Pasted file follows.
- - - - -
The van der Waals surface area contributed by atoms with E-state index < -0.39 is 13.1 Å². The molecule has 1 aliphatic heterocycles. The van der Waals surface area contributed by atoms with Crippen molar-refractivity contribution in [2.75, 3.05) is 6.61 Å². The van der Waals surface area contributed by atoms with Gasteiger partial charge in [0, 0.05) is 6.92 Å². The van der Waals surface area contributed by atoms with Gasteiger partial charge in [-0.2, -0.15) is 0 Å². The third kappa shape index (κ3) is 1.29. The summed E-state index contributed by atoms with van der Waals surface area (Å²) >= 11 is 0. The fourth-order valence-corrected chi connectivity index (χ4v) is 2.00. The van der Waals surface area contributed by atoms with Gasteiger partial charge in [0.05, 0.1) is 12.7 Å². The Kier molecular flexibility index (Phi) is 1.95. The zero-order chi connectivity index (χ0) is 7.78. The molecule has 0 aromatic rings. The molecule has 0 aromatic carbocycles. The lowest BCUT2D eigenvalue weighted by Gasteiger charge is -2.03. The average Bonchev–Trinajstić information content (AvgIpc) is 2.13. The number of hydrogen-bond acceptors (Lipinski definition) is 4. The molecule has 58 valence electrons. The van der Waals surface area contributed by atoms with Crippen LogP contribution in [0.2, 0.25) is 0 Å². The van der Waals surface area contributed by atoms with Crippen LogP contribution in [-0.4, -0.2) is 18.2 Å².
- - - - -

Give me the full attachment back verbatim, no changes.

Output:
The van der Waals surface area contributed by atoms with E-state index < -0.39 is 13.1 Å². The molecule has 1 aliphatic heterocycles. The van der Waals surface area contributed by atoms with Crippen molar-refractivity contribution in [2.75, 3.05) is 6.61 Å². The van der Waals surface area contributed by atoms with Gasteiger partial charge in [0, 0.05) is 6.92 Å². The van der Waals surface area contributed by atoms with Gasteiger partial charge in [-0.2, -0.15) is 0 Å². The third kappa shape index (κ3) is 1.29. The summed E-state index contributed by atoms with van der Waals surface area (Å²) >= 11 is 0. The fourth-order valence-corrected chi connectivity index (χ4v) is 2.00. The van der Waals surface area contributed by atoms with Gasteiger partial charge in [0.05, 0.1) is 12.7 Å². The Kier molecular flexibility index (Phi) is 1.95. The zero-order chi connectivity index (χ0) is 7.78. The molecule has 0 aromatic rings. The molecule has 0 aromatic carbocycles. The lowest BCUT2D eigenvalue weighted by Gasteiger charge is -2.03. The average Bonchev–Trinajstić information content (AvgIpc) is 2.13. The number of hydrogen-bond acceptors (Lipinski definition) is 4. The molecule has 58 valence electrons. The van der Waals surface area contributed by atoms with Crippen LogP contribution in [0.2, 0.25) is 0 Å². The van der Waals surface area contributed by atoms with Crippen LogP contribution in [-0.4, -0.2) is 18.2 Å².